Membrane Traffic in Disease

Our long term goal is to uncover regulatory mechanisms of membrane trafficking and their role in human disease. 

For this, we use state-of-the-art techniques, such as live-cell imaging and super-resolution confocal microscopy and a broad range of molecular biology, biochemistry and cell biology methods to advance the knowledge in this area.

We focus on the study of small GTPases of the Rab and Arf families of the Ras superfamily, as these are known to be master regulators of all steps of intracellular trafficking. Mutations in several proteins of these families lead to diseases affecting mainly neurons, cilia and lysosome-related organelles, like melanosomes. Moreover, several of these proteins have been implicated in cancer progression.

Thus, the study of the mechanisms of diseases caused by mutations in Rab and Arf proteins, can shed light on the etiology of these diseases and allow a better understanding of the implicated protein functions and also shed light on new therapeutic strategies.

ijms-22-04466-g002_duarte.barral@fcm.unijms-22-04466-g001_duarte.barral@fcm.unLCabaço1_duarte.barral@fcm.un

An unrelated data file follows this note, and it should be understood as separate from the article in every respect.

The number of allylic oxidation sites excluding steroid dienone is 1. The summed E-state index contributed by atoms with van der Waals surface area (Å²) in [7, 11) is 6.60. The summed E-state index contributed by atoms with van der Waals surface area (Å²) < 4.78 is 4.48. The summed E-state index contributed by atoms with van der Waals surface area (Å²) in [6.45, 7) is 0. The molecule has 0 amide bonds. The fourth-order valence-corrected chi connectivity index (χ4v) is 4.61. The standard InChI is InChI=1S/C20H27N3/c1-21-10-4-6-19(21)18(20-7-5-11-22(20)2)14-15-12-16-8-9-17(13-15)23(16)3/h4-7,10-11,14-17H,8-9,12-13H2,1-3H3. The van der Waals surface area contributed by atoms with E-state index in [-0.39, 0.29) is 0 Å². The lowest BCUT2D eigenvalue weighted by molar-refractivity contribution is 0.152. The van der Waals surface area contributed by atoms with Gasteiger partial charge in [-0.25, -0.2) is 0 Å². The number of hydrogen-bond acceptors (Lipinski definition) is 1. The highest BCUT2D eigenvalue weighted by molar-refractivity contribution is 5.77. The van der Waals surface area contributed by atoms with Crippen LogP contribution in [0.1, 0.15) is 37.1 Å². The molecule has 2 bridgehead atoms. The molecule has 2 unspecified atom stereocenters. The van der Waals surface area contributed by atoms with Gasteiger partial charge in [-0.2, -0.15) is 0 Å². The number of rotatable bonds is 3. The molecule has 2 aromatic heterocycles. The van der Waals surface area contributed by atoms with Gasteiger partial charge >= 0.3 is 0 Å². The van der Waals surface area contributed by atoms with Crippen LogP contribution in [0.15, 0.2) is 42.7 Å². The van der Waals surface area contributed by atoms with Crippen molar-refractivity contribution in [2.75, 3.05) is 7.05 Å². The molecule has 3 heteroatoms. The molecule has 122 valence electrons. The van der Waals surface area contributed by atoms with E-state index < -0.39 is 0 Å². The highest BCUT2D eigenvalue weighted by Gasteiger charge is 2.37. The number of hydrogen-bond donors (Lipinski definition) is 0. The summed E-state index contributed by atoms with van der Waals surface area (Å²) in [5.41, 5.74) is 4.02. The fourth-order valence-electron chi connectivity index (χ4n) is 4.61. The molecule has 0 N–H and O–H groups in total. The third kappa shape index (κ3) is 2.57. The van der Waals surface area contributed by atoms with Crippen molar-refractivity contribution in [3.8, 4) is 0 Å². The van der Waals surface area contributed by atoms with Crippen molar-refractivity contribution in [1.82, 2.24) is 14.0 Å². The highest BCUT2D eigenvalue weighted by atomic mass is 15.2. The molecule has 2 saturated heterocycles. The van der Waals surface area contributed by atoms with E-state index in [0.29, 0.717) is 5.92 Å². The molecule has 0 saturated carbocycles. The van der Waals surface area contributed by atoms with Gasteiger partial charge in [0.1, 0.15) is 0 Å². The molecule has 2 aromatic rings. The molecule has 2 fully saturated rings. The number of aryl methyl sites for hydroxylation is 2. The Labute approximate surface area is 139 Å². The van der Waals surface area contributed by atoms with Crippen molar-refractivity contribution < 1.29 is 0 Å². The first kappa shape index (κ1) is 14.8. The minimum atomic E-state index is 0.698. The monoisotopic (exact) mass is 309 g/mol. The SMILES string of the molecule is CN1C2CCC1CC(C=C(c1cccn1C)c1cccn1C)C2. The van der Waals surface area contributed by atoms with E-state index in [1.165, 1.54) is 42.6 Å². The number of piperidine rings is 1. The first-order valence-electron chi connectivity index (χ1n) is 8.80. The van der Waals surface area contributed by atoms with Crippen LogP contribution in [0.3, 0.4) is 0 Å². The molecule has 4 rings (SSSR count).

• Project PRIME (Molecular Mechanisms of Melanin Internalization and Processing by Keratinocytes)
    01/10/2018 – 31/03/2022
    Fundação para a Ciência e a Tecnologia

The skin is the largest organ of the human body and provides protection against external aggressions. The outmost layer, the epidermis is composed mainly by two cell types: melanocytes and keratinocytes. Melanocytes synthesize the pigment melanin and localize to the basal layer. Keratinocytes are present in all the layers and are the final recipients of melanin. Melanin protects skin cells against ultraviolet (UV) radiation-induced damage, which can lead to the onset of skin cancer. Melanin synthesis occurs in specialized organelles called melanosomes, which share several features with lysosomes like low pH, the presence of lysosomal membrane proteins and catalytic enzymes and are thus considered lysosome-related organelles. Once fully mature and located at the tips of melanocyte dendrites, melanosomes are transferred to keratinocytes. We found evidence that the predominant model of melanin transfer is coupled exo/endocytosis, where the melanin core is exocytosed by melanocytes in a process dependent on the small GTPase Rab11b and the exocyst tethering complex, and then internalized by keratinocytes. Despite the crucial role of melanin uptake and processing by keratinocytes for skin pigmentation, the pathways involved have not been characterized. Moreover, after melanin is internalized by keratinocytes, little is known about how it accumulates at the supra-nuclear region of keratinocytes to shield the DNA from UV radiation. Therefore, we propose to study how melanin is internalized and processed by keratinocytes.